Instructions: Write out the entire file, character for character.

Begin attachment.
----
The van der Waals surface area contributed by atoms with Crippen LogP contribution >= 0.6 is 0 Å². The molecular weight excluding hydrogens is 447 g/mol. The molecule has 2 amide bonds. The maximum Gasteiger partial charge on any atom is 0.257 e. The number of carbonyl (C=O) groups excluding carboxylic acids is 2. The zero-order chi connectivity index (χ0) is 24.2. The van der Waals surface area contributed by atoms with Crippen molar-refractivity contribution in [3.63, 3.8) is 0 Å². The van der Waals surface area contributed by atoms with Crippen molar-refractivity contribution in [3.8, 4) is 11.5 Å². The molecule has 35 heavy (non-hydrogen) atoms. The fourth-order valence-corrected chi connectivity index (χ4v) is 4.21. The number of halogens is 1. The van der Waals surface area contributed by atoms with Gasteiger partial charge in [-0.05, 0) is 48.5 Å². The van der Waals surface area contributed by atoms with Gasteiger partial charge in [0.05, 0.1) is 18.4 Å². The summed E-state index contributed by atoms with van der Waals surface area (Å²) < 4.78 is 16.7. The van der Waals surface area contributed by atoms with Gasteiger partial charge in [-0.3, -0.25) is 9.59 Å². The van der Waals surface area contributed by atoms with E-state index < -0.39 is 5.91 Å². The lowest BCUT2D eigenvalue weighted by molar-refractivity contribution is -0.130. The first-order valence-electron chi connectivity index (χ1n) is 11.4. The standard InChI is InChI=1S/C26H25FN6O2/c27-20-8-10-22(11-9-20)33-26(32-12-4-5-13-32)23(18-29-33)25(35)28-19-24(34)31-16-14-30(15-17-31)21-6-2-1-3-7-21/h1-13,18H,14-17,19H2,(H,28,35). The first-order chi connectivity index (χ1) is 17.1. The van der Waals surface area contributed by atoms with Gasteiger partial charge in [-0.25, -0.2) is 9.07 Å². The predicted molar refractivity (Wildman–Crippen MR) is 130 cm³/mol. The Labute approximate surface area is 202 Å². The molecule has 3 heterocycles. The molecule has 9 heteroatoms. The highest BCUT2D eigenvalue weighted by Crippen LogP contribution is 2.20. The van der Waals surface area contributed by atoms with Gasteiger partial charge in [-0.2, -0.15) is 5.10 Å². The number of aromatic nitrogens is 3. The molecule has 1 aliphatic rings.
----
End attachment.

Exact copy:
The van der Waals surface area contributed by atoms with Crippen LogP contribution >= 0.6 is 0 Å². The molecular weight excluding hydrogens is 447 g/mol. The molecule has 2 amide bonds. The maximum Gasteiger partial charge on any atom is 0.257 e. The number of carbonyl (C=O) groups excluding carboxylic acids is 2. The zero-order chi connectivity index (χ0) is 24.2. The van der Waals surface area contributed by atoms with Crippen molar-refractivity contribution in [3.63, 3.8) is 0 Å². The van der Waals surface area contributed by atoms with Crippen molar-refractivity contribution in [3.8, 4) is 11.5 Å². The molecule has 35 heavy (non-hydrogen) atoms. The fourth-order valence-corrected chi connectivity index (χ4v) is 4.21. The number of halogens is 1. The van der Waals surface area contributed by atoms with Gasteiger partial charge in [-0.05, 0) is 48.5 Å². The van der Waals surface area contributed by atoms with Gasteiger partial charge in [0.05, 0.1) is 18.4 Å². The summed E-state index contributed by atoms with van der Waals surface area (Å²) < 4.78 is 16.7. The van der Waals surface area contributed by atoms with Gasteiger partial charge in [-0.3, -0.25) is 9.59 Å². The van der Waals surface area contributed by atoms with E-state index < -0.39 is 5.91 Å². The lowest BCUT2D eigenvalue weighted by molar-refractivity contribution is -0.130. The first-order valence-electron chi connectivity index (χ1n) is 11.4. The standard InChI is InChI=1S/C26H25FN6O2/c27-20-8-10-22(11-9-20)33-26(32-12-4-5-13-32)23(18-29-33)25(35)28-19-24(34)31-16-14-30(15-17-31)21-6-2-1-3-7-21/h1-13,18H,14-17,19H2,(H,28,35). The first-order chi connectivity index (χ1) is 17.1. The van der Waals surface area contributed by atoms with Gasteiger partial charge in [-0.25, -0.2) is 9.07 Å². The predicted molar refractivity (Wildman–Crippen MR) is 130 cm³/mol. The Labute approximate surface area is 202 Å². The molecule has 3 heterocycles. The molecule has 9 heteroatoms. The highest BCUT2D eigenvalue weighted by Crippen LogP contribution is 2.20. The van der Waals surface area contributed by atoms with Gasteiger partial charge in [-0.2, -0.15) is 5.10 Å². The number of aromatic nitrogens is 3. The molecule has 1 aliphatic rings.